With the role RCCs play in securing, operating and maintaining the network, having global representatives from all six unique centers in one place helped gain a shared understanding of how a Global Cyber Center concept can help better synchronize and streamline RCC operations and efforts.

“Every RCC is different across theaters,” said RCC-Continental United States Director, Lt. Col. Victor Yinh. “Getting all the directors together to talk RCC specifics helped us understand our differences to help standardize how we operate.”

Through leader breakout sessions, question and answer engagements with subject matter experts and engaging dialogues, those present were able to collectively set the conditions for increased efficiencies and effectiveness for 2023 and beyond.

“We got a shared understanding of where we want efforts to move to get us to our end state faster,” said RCC-C Sergeant Major, Sgt. Maj. Jonathan Davis. “This was great because the RCCs needed their own forum for securing, operating and maintaining the network on behalf of NETCOM.”

NETCOM is a two-star operational command with global responsibilities that is in competition, crisis, and conflict 24/7/365. The collective RCC missions are no-fail in nature. As they continue building off the success of the inaugural summit, their continued collaborations and collective efforts will be needed on a grand scale.

“The Army is relying on us,” Eubank said. “Let’s not let them down.”

Story by SFC Kelvin Ringold

U.S. Army graphic by Amanda Pearson

SOFWERX- USSOCOM Innovation Foundry Event: SOF Aspects of Cyber Security in 2035

Thursday, October 12th, 2023

SOFWERX, in collaboration with USSOCOM’s Directorate of Science and Technology (S&T) Futures, will host the fourteenth Innovation Foundry (IF14) Event in Tampa, FL, 12-14 December 2023, which intends to bring together Special Operations Forces (SOF), industry, academia, national labs, government, and futurists in an exploration, design thinking, facilitated event to assist USSOCOM in decomposing future scenarios and missions.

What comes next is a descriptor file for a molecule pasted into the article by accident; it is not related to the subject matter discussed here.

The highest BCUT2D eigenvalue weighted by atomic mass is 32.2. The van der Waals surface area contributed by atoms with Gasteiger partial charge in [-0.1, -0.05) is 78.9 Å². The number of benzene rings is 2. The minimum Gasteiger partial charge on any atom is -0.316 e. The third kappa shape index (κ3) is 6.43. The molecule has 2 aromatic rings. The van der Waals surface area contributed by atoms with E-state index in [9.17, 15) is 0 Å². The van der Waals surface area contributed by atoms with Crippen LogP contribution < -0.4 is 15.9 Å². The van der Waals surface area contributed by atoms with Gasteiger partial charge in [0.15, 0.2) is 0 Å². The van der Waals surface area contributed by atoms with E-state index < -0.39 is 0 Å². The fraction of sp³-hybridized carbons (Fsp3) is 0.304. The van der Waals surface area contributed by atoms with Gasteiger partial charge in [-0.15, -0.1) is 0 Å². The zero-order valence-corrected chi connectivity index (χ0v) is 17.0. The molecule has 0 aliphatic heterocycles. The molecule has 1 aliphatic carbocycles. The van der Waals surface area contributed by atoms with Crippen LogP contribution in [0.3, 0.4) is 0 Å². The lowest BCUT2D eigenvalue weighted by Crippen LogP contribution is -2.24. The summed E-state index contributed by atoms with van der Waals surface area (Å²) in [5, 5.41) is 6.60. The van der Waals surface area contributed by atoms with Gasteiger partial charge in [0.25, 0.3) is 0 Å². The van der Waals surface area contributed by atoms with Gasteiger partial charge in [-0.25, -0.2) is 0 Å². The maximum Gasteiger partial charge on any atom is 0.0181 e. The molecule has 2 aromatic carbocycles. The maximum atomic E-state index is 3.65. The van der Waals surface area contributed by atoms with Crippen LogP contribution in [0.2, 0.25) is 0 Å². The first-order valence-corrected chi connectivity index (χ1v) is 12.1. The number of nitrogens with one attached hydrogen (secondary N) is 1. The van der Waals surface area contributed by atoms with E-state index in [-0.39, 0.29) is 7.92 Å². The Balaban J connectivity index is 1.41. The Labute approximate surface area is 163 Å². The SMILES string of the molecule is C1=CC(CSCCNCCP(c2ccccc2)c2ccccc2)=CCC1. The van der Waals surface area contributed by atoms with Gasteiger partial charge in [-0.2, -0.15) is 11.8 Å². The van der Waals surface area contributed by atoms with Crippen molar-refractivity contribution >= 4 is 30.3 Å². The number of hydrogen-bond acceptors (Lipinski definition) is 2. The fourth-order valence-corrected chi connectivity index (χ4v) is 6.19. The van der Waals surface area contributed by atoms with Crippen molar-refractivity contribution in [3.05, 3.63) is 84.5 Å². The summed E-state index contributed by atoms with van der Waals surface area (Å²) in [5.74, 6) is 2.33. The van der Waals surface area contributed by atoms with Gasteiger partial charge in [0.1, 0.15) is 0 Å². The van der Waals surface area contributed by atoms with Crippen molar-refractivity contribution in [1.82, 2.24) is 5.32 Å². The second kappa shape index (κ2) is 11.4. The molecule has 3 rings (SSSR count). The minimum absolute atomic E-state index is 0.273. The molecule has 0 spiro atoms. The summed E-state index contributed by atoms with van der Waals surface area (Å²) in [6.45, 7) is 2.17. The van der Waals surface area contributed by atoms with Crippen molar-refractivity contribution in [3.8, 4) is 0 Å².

Political, social, and technological developments will have an increasing impact on the future of world societies. Organizations, militaries, governments, and entire economies rely on complex digital infrastructures for their operations. The safety and reliability of these information systems are of significant concern to organizations around the world, while malicious actors seek to exploit vulnerabilities to achieve their ends. Because of this, cyber security has been a focus of increasing attention and will be of critical importance in the future operational environment.

The theme of IF14 is SOF Aspects of Cyber Security in 2035. The event seeks to explore the nature of cyber security operations and infrastructure in 2035 and SOF’s role in this environment.